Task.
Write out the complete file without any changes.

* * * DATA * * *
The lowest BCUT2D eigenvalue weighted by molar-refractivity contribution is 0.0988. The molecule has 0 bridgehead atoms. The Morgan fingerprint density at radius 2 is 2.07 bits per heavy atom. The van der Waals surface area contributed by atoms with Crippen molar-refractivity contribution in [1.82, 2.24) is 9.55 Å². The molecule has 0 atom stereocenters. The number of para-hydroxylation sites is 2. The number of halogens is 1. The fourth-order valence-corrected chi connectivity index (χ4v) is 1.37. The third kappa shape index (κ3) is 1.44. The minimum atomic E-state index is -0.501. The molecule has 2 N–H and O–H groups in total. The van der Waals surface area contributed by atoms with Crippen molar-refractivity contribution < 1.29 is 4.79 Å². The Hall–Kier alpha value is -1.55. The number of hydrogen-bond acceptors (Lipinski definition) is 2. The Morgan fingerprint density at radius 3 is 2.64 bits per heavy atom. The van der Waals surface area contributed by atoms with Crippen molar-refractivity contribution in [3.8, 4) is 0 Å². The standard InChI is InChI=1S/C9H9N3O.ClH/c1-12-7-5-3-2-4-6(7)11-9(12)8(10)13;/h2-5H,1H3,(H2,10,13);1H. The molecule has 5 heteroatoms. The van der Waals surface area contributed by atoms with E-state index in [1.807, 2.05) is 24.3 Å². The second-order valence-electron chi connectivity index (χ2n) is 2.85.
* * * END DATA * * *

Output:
The lowest BCUT2D eigenvalue weighted by molar-refractivity contribution is 0.0988. The molecule has 0 bridgehead atoms. The Morgan fingerprint density at radius 2 is 2.07 bits per heavy atom. The van der Waals surface area contributed by atoms with Crippen molar-refractivity contribution in [1.82, 2.24) is 9.55 Å². The molecule has 0 atom stereocenters. The number of para-hydroxylation sites is 2. The number of halogens is 1. The fourth-order valence-corrected chi connectivity index (χ4v) is 1.37. The third kappa shape index (κ3) is 1.44. The minimum atomic E-state index is -0.501. The molecule has 2 N–H and O–H groups in total. The van der Waals surface area contributed by atoms with Crippen molar-refractivity contribution < 1.29 is 4.79 Å². The Hall–Kier alpha value is -1.55. The number of hydrogen-bond acceptors (Lipinski definition) is 2. The Morgan fingerprint density at radius 3 is 2.64 bits per heavy atom. The van der Waals surface area contributed by atoms with Crippen molar-refractivity contribution in [3.8, 4) is 0 Å². The standard InChI is InChI=1S/C9H9N3O.ClH/c1-12-7-5-3-2-4-6(7)11-9(12)8(10)13;/h2-5H,1H3,(H2,10,13);1H. The molecule has 5 heteroatoms. The van der Waals surface area contributed by atoms with E-state index in [1.807, 2.05) is 24.3 Å². The second-order valence-electron chi connectivity index (χ2n) is 2.85.